Like I said, this isn’t a simple process by any means, so if you’re interested in easier methods to grow antibiotics feel free to skip this section.

Procedure to Make Penicillin

  • First, set out the fruit or rind and let it mold naturally for a few days until it turns a bright bluish-green color.
  • Put the flask in an oven for an hour at 315 degrees F to sterilize it.
  • Cut the bread into small, ½-inch pieces and put them in the flask.
  • Scrape off the mold from step one and place it in with the bread.
  • Incubate the flask in a dark area for 5 days. The environment for the flask should be kept at around 70 degrees.
  • Now sterilize the 1-liter container and dissolve all the chemical ingredients in 500 ml of cold water. Once this is done, fill up the rest of the container with cold water.
  • Test the pH of the solution and use hydrochloric acid to get the pH level to 5.0.
  • Sterilize the entire solution similar to the flask in step 2.
  • Let the solution cool, then add in the mold from step 5. Allow this new solution to incubate for another 7 days.
  • Filter the mixture then adjust the pH of the solution to 2.2 with the hydrochloric acid.
  • Mix the solution with ethyl acetate and shake vigorously.
  • Let a beaker chill in an ice bath then drain the ethyl acetate into it. Combine with 1% potassium acetate and shake again.
  • Give the beaker air and let the ethyl acetate evaporate off.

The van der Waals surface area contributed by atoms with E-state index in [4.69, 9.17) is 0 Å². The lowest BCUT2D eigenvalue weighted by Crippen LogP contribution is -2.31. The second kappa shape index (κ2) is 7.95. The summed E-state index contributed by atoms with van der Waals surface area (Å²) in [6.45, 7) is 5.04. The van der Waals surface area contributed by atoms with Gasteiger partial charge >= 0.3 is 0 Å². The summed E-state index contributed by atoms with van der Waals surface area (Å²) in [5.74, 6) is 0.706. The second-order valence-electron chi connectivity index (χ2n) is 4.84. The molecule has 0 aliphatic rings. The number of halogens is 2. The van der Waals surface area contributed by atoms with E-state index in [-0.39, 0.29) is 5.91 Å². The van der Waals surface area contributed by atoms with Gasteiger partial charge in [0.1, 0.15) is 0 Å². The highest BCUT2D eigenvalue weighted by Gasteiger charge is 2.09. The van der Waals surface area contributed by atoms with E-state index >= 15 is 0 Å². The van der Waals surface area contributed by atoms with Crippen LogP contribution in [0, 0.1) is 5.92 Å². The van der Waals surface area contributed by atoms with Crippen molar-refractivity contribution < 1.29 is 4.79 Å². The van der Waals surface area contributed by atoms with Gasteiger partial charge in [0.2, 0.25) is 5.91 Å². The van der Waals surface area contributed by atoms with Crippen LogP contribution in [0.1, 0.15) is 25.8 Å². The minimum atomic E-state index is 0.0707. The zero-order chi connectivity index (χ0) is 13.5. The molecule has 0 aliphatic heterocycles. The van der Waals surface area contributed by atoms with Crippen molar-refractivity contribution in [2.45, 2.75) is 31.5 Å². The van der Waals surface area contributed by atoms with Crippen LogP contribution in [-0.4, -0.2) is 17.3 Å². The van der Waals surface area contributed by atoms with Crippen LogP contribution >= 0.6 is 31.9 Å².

• If all the steps have been followed correctly, you’ll have penicillin.

A Few Natural Antibiotics

Luckily, there are other, natural antibiotics available that DON’T require you to go full-on Breaking Bad.

The list of natural antibiotics is pretty extensive, but here are just a few of my favorites.

Garlic

Garlic is probably one of the very best natural antibiotics you can take because it kills pathogens as well as bacteria and viruses without doing any damage to the beneficial gut flora in your body.

Garlic contains many vitamins, nutrients, and minerals and also contains phytochemical allicin which is effective against MRSA.

It’s even possible to infuse olive oil with garlic as a method for treating external infections such as ear infections.

Best of all, unlike penicillin, garlic is simple and easy to grow. In fact, in a SHTF scenario, you can grow garlic using hydroponics or aquaponics.

Honey

Use of honey as an antibiotic dates back to ancient times. Honey contains both hydrogen peroxide and sugar which can help stop the growth of some bacteria.

Raw or Manuka honey are the two forms that offer humans the most health benefits.

You can’t really “grow” your own honey, but you can raise bees and harvest honey from their hive. You can also opt to plant a few bee-friendly flowers in your survival garden to help support local hives.

Many people recommend mixing honey with apple cider vinegar (another natural antibiotic) and water.

Ginger

Fresh ginger is particularly useful for preppers because it has been proven to have an antibiotic effect on food borne pathogens like salmonella.

If food is scarce, you may have to resort to eating items that are a little risky and eating some ginger as well can help protect you from food borne illness.

What natural antibiotics do you recommended? Let us know in the comment section below.

 

-Home-